Cisco Application Networking Manager

ANM Data Center Strategy for Disaster Recovery (DR) Guide

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ANM Product Releases: ANM Version 2.0 and later
ACE Product Releases: All versions supported by ANM
Author: David Muñoz, Cisco Systems, Inc.
Last Update: March 24, 2010

Introduction and Summary

Application Networking Manager (ANM) is the multi-device Provisioning, Monitoring and Operations tool for Cisco Application Control Engine (ACE).
When a Disaster Recovery (DR) datacenter is provisioned, it is advantageous to add ANM to the DR site so that Provisioning, Monitoring and Operations of ACE devices is not impaired due to a failover event.
This guide describes how to configure a "Shadow" server for ANM that allows failover operation of the ANM in a DR site. This solution operation uses a backup-copy-restore mechanism to maintain a standby version of ANM where a WAN link separates the two ANM instances. For operation of ANM using High-Availability (HA) mode within the same datacenter, please consult the ANM Installation Guide.

Native Product Capability & Behavior

The ACE Device itself is the primary authority for Device Configuration as far as ANM is concerned. Therefore, if you configure ANM to Automatically Synchronize, the ANM will stay up-to-date with the ACE devices it manages. ANM discovers changes to ACE devices by watching the ACE configuration counter. In addition, ANM regularly polls the ACE devices to update operations status and monitoring information. This behavior can be exploited in order to implement a Disaster Recovery (DR) strategy as documented herein.
ANM Version 2.0 and later has the following characteristics that affect your Disaster Recovery (DR) strategy:

• ANM High Availability (HA) installation requires ANM servers to be within the same Layer 2 network. - i.e two servers must be on the same subnet.

• ANM-HA Supports Primary/Secondary configuration - Secondary server is a hot standby device.

• A given ACE device can be managed by two independent ANM servers.

• ANM pushes small changes to the device for each operation performed - these operations are similar to a "configlet" concept.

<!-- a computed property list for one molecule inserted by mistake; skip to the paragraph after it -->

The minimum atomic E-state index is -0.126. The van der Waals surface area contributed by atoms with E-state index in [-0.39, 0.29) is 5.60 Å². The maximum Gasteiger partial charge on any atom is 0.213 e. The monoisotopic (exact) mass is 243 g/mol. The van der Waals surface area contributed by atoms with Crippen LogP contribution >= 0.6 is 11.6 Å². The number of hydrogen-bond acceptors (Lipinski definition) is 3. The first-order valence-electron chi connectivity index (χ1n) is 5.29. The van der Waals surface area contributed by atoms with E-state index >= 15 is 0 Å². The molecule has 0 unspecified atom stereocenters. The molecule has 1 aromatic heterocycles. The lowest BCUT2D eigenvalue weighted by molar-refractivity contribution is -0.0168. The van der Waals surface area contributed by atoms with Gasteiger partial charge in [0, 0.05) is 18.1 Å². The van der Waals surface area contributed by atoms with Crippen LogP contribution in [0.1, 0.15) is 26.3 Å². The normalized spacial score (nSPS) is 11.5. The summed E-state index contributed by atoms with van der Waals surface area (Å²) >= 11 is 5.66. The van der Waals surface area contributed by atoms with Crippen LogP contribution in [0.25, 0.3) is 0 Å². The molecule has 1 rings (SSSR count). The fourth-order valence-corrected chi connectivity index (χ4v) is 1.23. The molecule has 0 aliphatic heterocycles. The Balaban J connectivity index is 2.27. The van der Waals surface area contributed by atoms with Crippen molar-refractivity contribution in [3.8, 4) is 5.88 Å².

• ANM discovers configuration change events by monitoring the ACE device's configuration sequence counter.

• When a configuration change is discovered, ANM will read and parse all the configuration text in a given context.

• ANM auto synchronization for the ACE device copies the configuration bits from the ACE device to the ANM.

Note: This behavior is critical to DR operations because the ACE device itself is the authoritative store for device configuration.

DR Strategy: Backup Datacenter with "Shadow" ANM Server

In this scenario, you install two copies of ANM; one in your primary Datacenter (ANM-DC1) and the other in your Disaster Recovery (DR) Datacenter (ANM-DC2). An illustration of the DR arrangement is shown below.
You configure ANM-DC1 as you like, importing all your ACE devices and adding RBAC settings for your users. You make sure you have ANM-DC1 configured to "auto-sync" your ACE devices. After you finish initial configuration of ANM-DC1 and import the devices, you backup the database and then restore it to ANM-DC2.
ANM-DC2 will auto-sync with the devices when it becomes active and hence becomes a "shadow" server for configuration of the existing ACE devices. You do not need to leave the backup ANM server active because it will re-sync with the ACE devices upon activation. Periodically, you repeat the backup-copy-restore to ANM-DC2 device to ensure all the Administrative settings and new imports are reflected on ANM-DC2.
All normal operations are performed using ANM-DC1 unless a failover to the DR site occurs and ANM-DC2 must be used.

Solution Characteristics

• Two Datacenters: DC1 Primary, DC2 is the DR-Standby

• ANM is installed in both DC1 and DC2

• ANM-DC1 is used for regular operations

• ANM-DC2 is activated and used during failover conditions

• Backup-and-restore-to-Shadow operation must be performed on a regular basis (daily, weekly, etc.)

Configuration Steps

1. Configure ANM in the primary DC1 (ANM-DC1)
2. Add regular Non-HA ANM licenses for managing ACE Devices.
3. Import your ACE Devices to ANM-DC1.
4. Configure RBAC settings, Auto Sync settings and any other administrative settings for ANM-DC1. Administrative Changes are only made to ANM-DC1. These changes include:

• Device Import

• RBAC administration

• Anything under the "Admin" tab

• Monitor Alarm Notifications and Settings

Note: Rule of thumb is that any changes which affect ANM itself should be done on the primary to minimize maintenance.

5. Install a new copy of ANM at the DR Datacenter. This new copy is ANM-DC2
6. Install ANM-High Availability (ANM-HA) licenses on ANM-DC2
7. Copy the backup file to the ANM host for ANM-DC2.

Note: Use a secure copy mechanism such as sftp.

8. Restore the backup file to ANM-DC2 in order to make ANM-DC2 a clone of ANM-DC1.

Note: This process will not copy performance data to the backup ANM in DC2. Performance data is not copied by the ANM backup tool.